07 MARCH 2007, PHILADELPHIA, PA—Of all the times in ancient Egypt’s long history, the Amarna Period (circa 1353 to 1336 BCE) is one of the most intriguing. In little more than a generation, the religious, artistic, and political order of Egyptian civilization was radically altered—and then restored. Egyptologists continue to make important discoveries about this time—and to debate their meaning.
On Saturday, March 31, the University of Pennsylvania Museum of Archaeology and Anthropology hosts a gathering of prominent Egyptologists from two continents, offering a variety of perspectives on this revolutionary period. “Amarna: New Research and Discoveries in the Age of Akhenaten and Tutankhamun,” a full day public symposium, is co-sponsored by Archaeology Magazine and the Center for Ancient Studies at the University of Pennsylvania.
23 MARCH 2007, PHILADELPHIA, PA—On 06 January 2007, the Embassy of Haiti in Washington, DC celebrated the 203rd anniversary of Haiti’s independence, which also marks the birth of the first independent black nation and the only nation ever formed from a successful slave revolt. Penn Museum’s Publications Department, in cooperation with photographer Andrea Baldeck, donated 500 copies of Baldeck’s book The Heart of Haiti for distribution at the four-day gala. The book is a collection of 50 black and white tritone prints of photographs that Baldeck took while visiting Haiti several times in the 1980s and 90s. Baldeck’s first experience of Haiti was as a volunteer physician at the Valley’s Hôpital Albert Schweitzer in 1981. Moved by the resilience of its people, she returned as a photographer in the mid-90’s and provided both Creole and English translations of Haitian proverbs to accompany her photographs.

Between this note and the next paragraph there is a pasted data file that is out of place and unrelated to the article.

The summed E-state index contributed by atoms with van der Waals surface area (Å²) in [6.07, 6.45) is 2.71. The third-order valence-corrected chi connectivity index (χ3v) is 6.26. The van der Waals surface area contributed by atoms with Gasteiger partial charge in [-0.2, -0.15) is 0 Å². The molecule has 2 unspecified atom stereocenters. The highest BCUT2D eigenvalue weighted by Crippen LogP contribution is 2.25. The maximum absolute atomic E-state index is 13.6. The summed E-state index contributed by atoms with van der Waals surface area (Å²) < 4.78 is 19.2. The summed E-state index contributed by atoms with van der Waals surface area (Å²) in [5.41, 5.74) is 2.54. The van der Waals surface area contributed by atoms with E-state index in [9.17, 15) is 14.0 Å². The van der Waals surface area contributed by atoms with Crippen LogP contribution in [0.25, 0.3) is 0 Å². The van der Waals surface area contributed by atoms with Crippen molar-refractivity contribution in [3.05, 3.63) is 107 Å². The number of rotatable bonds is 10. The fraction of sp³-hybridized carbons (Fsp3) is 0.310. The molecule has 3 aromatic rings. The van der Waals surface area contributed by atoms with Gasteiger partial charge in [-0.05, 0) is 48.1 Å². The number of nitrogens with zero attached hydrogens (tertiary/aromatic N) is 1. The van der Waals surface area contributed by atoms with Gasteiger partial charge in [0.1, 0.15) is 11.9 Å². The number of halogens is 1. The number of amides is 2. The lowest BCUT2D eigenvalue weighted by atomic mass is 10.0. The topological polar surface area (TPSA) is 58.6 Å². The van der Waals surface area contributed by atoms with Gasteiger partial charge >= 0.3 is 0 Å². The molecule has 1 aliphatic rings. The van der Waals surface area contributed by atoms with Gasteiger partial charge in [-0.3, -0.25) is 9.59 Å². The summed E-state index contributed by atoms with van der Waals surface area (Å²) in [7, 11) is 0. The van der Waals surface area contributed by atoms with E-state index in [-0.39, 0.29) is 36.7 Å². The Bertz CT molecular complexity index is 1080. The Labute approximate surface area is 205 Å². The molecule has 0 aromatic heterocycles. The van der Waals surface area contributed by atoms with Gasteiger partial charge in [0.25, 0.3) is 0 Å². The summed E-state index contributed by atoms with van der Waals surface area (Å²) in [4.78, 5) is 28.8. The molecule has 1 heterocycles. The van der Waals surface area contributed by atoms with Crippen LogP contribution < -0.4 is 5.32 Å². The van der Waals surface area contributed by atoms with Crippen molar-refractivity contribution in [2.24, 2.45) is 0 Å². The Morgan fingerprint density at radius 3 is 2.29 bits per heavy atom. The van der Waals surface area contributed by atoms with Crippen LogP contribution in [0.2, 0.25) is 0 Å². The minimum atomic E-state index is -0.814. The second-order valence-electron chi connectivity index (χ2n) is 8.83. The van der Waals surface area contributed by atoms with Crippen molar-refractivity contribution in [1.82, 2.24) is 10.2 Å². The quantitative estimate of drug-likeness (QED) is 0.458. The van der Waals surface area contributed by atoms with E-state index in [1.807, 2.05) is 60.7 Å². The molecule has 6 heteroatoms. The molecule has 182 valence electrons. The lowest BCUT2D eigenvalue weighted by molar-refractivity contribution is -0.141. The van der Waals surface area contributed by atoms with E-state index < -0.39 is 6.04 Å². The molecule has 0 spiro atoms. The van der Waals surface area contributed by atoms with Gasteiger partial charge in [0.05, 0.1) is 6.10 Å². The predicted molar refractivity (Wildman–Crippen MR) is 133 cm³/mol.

02 APRIL 2007, PHILADELPHIA, PA—More than 250 people from several continents gathered at Penn Museum on 27-28 March 2007 for the annual Paleoanthropology Society Meeting. The two-day conference was held in the Harrison Auditorium, with a bustling afternoon Poster Session on Tuesday afternoon, when Paleoanthropology researchers presented their research in a more informal session. Topics ranged from fossil fauna in Zambia, to assessment of age at death in Neandertal dental remains, to consideration of an "optimal" speed for human running. Founded in 1992, the Paleoanthropology Society includes researchers who deal with human evolution through several fields: archaeology, physical anthropology, genetics, geology, and dating.